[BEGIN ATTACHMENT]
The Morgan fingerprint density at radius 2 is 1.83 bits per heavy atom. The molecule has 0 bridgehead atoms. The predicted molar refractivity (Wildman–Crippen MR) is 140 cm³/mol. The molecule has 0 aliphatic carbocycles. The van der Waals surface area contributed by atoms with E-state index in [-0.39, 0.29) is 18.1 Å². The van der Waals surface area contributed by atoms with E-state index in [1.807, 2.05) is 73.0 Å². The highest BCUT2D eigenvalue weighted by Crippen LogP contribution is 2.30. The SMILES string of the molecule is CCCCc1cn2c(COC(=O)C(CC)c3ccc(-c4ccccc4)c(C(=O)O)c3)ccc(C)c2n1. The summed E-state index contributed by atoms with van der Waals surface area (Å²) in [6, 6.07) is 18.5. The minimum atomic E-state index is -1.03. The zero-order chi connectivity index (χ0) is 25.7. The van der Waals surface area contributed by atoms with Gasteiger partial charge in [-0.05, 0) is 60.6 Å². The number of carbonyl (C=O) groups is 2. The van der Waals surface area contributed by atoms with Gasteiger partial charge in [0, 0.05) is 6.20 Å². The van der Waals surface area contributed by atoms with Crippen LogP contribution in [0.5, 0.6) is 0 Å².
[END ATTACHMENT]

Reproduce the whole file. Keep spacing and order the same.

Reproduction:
The Morgan fingerprint density at radius 2 is 1.83 bits per heavy atom. The molecule has 0 bridgehead atoms. The predicted molar refractivity (Wildman–Crippen MR) is 140 cm³/mol. The molecule has 0 aliphatic carbocycles. The van der Waals surface area contributed by atoms with E-state index in [-0.39, 0.29) is 18.1 Å². The van der Waals surface area contributed by atoms with E-state index in [1.807, 2.05) is 73.0 Å². The highest BCUT2D eigenvalue weighted by Crippen LogP contribution is 2.30. The SMILES string of the molecule is CCCCc1cn2c(COC(=O)C(CC)c3ccc(-c4ccccc4)c(C(=O)O)c3)ccc(C)c2n1. The summed E-state index contributed by atoms with van der Waals surface area (Å²) in [6, 6.07) is 18.5. The minimum atomic E-state index is -1.03. The zero-order chi connectivity index (χ0) is 25.7. The van der Waals surface area contributed by atoms with Gasteiger partial charge in [-0.05, 0) is 60.6 Å². The number of carbonyl (C=O) groups is 2. The van der Waals surface area contributed by atoms with Gasteiger partial charge in [0, 0.05) is 6.20 Å². The van der Waals surface area contributed by atoms with Crippen LogP contribution in [0.5, 0.6) is 0 Å².